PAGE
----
zinc deficiency symptoms, symptoms of zinc deficiency, what are the symptoms of zinc deficiency

What Are the Symptoms of Zinc Deficiency?

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What are the symptoms of zinc deficiency? This is something that’s important to talk about because globally, it’s estimated that billions of people are zinc deficient. Our bodies don’t require huge amounts of zinc, but still, many of us don’t get enough. When you don’t get enough of this essential mineral, it can have far-reaching health effects.

What Does Our Body Use Zinc For?

Zinc is used for cell function. It helps the body do some of its essential functions, including helping your cells divide and ensuring your immune system works optimally. Zinc helps with wound healing, and it allows you to maintain your sense of taste and smell. Zinc supports growth and development, so it’s important for pregnant women and children.

Your body doesn’t store this mineral, so you need to either get enough from the food you eat or from a supplement.

Zinc Deficiency Symptoms

While worldwide zinc deficiency is common because of dietary limitations, in the U.S., this deficiency is fairly uncommon. Severe zinc deficiency symptoms include:

  • Appetite loss
  • Problems with immune system function
  • Slow growth in children
  • Delayed sexual maturity in children
  • Diarrhea
  • Lesions of the skin and eyes
  • Lethargy
  • Strange taste sensations
  • Hair loss
  • Slow wound healing
  • Unexplained weight loss
  • Men and boys may experience hypogonadism and impotence as well, which means the male body doesn’t produce an adequate amount of testosterone

If You Have Zinc Deficiency Symptoms, How Is It Diagnosed?

With some deficiencies, your doctor can do a blood or urine test to check your levels, but this is more challenging if you believe you have zinc deficiency symptoms. Zinc is only present in small amounts in your cells, so it’s tough to diagnose your zinc deficiency symptoms this way.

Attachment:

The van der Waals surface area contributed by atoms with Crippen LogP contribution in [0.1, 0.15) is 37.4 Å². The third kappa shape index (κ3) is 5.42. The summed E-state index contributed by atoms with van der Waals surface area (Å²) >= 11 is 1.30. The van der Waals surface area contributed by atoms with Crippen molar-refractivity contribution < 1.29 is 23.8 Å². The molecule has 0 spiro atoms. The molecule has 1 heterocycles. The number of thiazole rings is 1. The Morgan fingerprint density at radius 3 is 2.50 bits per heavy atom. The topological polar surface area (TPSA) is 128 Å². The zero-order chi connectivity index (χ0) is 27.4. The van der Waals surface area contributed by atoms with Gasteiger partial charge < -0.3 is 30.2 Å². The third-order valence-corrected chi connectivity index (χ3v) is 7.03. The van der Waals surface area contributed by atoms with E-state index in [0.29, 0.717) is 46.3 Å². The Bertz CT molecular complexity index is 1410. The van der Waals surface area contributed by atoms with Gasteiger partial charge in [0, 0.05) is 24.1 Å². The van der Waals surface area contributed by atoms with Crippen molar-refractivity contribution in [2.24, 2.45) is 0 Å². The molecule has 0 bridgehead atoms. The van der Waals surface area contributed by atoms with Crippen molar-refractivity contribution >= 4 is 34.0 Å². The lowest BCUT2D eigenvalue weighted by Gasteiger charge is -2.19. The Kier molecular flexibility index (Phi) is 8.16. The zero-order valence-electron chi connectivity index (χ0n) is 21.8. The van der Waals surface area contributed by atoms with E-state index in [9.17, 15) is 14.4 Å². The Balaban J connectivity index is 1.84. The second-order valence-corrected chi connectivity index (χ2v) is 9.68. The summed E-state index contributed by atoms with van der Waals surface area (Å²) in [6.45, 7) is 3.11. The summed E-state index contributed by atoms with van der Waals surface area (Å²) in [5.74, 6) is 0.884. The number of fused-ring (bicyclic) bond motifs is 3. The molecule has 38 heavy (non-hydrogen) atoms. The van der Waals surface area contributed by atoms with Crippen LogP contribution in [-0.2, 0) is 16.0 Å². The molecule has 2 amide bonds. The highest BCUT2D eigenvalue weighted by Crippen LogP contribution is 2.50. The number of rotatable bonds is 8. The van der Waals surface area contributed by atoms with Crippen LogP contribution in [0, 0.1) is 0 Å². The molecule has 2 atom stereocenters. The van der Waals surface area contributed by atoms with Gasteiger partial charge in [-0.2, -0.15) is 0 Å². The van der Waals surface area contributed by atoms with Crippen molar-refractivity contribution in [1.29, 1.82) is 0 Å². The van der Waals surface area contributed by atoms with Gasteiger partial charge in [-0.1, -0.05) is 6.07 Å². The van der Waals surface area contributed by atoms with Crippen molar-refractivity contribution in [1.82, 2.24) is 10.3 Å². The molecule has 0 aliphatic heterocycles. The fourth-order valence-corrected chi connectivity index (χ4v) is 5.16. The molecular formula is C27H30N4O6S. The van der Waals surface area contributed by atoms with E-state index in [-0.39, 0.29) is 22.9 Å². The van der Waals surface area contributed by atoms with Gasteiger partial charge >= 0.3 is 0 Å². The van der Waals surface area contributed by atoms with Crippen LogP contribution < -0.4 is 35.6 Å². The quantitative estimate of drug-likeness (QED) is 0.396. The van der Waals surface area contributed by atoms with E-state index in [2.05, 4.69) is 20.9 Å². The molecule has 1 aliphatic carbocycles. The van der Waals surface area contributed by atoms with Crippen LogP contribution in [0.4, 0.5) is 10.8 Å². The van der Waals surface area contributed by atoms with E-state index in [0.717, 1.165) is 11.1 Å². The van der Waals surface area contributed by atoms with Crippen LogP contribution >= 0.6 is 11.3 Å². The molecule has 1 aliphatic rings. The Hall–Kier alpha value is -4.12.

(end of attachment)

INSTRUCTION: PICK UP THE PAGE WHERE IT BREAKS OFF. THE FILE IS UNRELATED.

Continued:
If you believe that you do have symptoms of zinc deficiency, your doctor is more likely to go over your health history as well as what you eat each day to determine if this could be your issue.

Who Is Most at Risk for Zinc Deficiency Symptoms?

There are certain situations where someone may be more likely to have a zinc deficiency.

People at greatest risk for this nutritional deficiency include:

  • Individuals with gastrointestinal diseases, such as Crohn’s disease
  • People who abuse alcohol
  • Vegetarians and vegans
  • Women who are pregnant or breastfeeding
  • Older babies who are exclusively breastfed
  • People with anorexia or bulimia
  • Individuals with chronic kidney disease
  • People with sickle cell anemia
  • Someone with cancer

Other chronic conditions that may be linked to the symptoms of zinc deficiency include people with celiac disease, chronic liver disease, diabetes, pancreatic disease, and ulcerative colitis.

For vegetarians and vegans, their levels of zinc tend to be lower because our bodies are more efficient at breaking down zinc in meat. Vegetarians may eat foods that have phytates as well. These bind to zinc and make it harder for the body to absorb it.